- To use these tools to find suspicious or malicious activity by analyzing alerts; investigating indicators of compromise (IOCs like file hashes, IP addresses, domains, etc.); reviewing and editing event correlation rules; performing triage on these alerts by determining their criticality and scope of impact; evaluating attribution and adversary details; sharing your findings with the threat intelligence community; etc.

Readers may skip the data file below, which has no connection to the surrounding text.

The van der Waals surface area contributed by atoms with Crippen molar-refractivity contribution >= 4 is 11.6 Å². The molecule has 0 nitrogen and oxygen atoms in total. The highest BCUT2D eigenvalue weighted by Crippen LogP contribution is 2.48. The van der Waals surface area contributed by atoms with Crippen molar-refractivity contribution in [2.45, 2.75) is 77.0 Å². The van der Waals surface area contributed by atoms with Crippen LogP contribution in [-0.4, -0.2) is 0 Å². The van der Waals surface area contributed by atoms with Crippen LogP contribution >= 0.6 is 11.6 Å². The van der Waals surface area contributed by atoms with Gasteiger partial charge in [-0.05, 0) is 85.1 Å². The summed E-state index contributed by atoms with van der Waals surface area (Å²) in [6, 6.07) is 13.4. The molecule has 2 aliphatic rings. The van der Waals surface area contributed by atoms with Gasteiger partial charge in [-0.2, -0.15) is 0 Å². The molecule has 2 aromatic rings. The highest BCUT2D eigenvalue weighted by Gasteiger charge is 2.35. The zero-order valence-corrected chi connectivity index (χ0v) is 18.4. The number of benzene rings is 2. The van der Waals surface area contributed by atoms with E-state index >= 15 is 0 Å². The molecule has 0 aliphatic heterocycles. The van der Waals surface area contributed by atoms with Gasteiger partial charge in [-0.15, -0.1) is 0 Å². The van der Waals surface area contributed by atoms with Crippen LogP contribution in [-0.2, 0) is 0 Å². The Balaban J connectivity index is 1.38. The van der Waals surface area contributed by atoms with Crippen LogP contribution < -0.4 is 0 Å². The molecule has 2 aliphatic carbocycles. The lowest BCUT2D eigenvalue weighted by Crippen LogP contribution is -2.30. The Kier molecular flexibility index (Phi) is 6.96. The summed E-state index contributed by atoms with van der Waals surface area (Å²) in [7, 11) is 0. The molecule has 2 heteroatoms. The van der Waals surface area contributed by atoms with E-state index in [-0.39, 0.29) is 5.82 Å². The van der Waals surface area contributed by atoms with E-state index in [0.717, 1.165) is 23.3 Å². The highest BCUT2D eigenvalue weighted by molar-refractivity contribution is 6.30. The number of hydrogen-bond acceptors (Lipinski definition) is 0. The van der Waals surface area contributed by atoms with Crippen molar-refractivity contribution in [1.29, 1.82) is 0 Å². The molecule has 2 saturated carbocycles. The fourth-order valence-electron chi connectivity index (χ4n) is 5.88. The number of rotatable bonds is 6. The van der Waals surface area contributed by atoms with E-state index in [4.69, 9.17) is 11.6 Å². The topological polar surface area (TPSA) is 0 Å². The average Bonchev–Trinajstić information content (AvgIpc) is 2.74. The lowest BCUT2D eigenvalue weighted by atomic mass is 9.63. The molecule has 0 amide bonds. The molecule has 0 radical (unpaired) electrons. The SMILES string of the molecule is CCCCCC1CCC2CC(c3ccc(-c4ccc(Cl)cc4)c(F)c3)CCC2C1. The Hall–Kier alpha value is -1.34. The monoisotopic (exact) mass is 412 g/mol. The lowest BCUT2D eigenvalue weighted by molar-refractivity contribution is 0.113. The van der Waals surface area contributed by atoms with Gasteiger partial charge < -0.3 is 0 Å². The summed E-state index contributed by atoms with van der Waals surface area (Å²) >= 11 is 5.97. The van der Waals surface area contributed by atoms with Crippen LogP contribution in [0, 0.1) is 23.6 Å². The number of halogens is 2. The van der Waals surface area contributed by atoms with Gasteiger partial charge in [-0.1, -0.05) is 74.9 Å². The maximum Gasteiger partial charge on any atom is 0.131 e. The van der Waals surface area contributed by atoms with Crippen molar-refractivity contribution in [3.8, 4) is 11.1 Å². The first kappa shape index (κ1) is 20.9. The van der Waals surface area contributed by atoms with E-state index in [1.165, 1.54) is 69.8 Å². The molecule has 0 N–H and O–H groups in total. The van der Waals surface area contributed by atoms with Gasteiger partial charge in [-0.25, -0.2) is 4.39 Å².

I remember working on an early SIEM product at eSecurity in 2001 when we were struggling with the definition of SIEM. We have come a long way, but it appears SIEM isn’t the only technology we need to achieve better threat detection in typical company environments. In fact, the old standalone SIEMs create a whole lot of work and may only be suitable in very large environments wherein heavy customization and an integration effort with other necessary technologies and ongoing threat intelligence integration is affordable. Contrast that with newer SIEMs that are not just SIEMs but provide a unified solution that includes critical security capabilities and features that are easier to deploy and manage with fewer staffing requirements and enable faster threat detection and incident response. So jobs like "SIEM Content Engineer" could soon be a thing of the past for all but the largest enterprises and governments. My theory is, as with mainframe computers, there is a place for technologies like legacy SIEM systems in the future. The rest of us will take a more pragmatic approach.